"I made my first two records just moving coloured boxes around on the screen with a mouse, and being tied to a desktop computer, so it was nice this time to record using different things. One of the main differences with Making Mirrors, in terms of the sampling approach, was that I tried to incorporate more live performances to come up with more original melodies and ideas. I am still using samples for texture and like a platform to work from, but I then used particular interfaces like the Launchpad or a MIDI keyboard or a set of drum pads to interact with those sound snippets and come up with different sequences and different ideas. The MIDI keyboard I used was a Novation Remote SL, which is actually broken now. One of my favourite patches that I created for the album was the autoharp one. Live, I just pull that patch straight out of Ableton Live and play it with the MalletKat. It is like having a large hammer dulcimer on stage.”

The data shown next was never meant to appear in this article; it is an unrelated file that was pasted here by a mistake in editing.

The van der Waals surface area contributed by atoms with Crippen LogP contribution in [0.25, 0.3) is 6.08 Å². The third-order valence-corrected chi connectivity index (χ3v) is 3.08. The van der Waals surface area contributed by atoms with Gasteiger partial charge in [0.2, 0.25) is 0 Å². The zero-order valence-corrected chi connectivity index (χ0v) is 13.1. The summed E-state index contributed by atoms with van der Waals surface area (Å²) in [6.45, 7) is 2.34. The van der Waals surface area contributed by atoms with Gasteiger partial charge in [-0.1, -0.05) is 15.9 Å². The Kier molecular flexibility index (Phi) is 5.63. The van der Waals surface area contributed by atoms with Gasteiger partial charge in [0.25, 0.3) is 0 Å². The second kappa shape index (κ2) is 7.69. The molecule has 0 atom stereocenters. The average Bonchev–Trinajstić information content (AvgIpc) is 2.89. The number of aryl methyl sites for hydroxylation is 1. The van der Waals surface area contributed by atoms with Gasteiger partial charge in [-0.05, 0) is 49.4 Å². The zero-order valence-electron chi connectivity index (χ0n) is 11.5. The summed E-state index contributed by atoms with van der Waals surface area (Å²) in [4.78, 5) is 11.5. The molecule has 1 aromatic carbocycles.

Other gear that Gotye used in The Barn during the making of Making Mirrors included a Minimoog Voyager Old School synth, a Suzuki Omnichord, and the huge Lowrey Cotillion D575 home organ, bought for $100 in a second-hand store, on which he created most of the track 'State Of The Art'. Unlike some sample-oriented musicians, de Backer does not lack instrumental skills — he's an accomplished drummer and a respectable keyboardist. "I really wanted to involve more actual playing and more musicians on Making Mirrors,” he says, "but probably half the songs on the new record were still inspired by a break that came off a vinyl record. In the case of 'Somebody', it was the nylon guitar sample that came from Luiz Bonfa's track 'Seville'. It was just two downbeats and two offbeats, and I took the offbeats out and turned them into their own little kind of separate top line, and I then crafted a bass-note line out of the two bass notes in the first two beats in my track, and put these two sets of notes on top of each other to create a repetitive two-note loop that I found quite hypnotic. The other parts, like the xylophone and the wobbly vibrato guitar, are also from records, but chopped up into individual notes and re-pitched. The wobbly guitar line is the second hook in the song, it occurs between the verses, and the vibrato came from me manually manipulating the turntable as I recorded the guitar sample.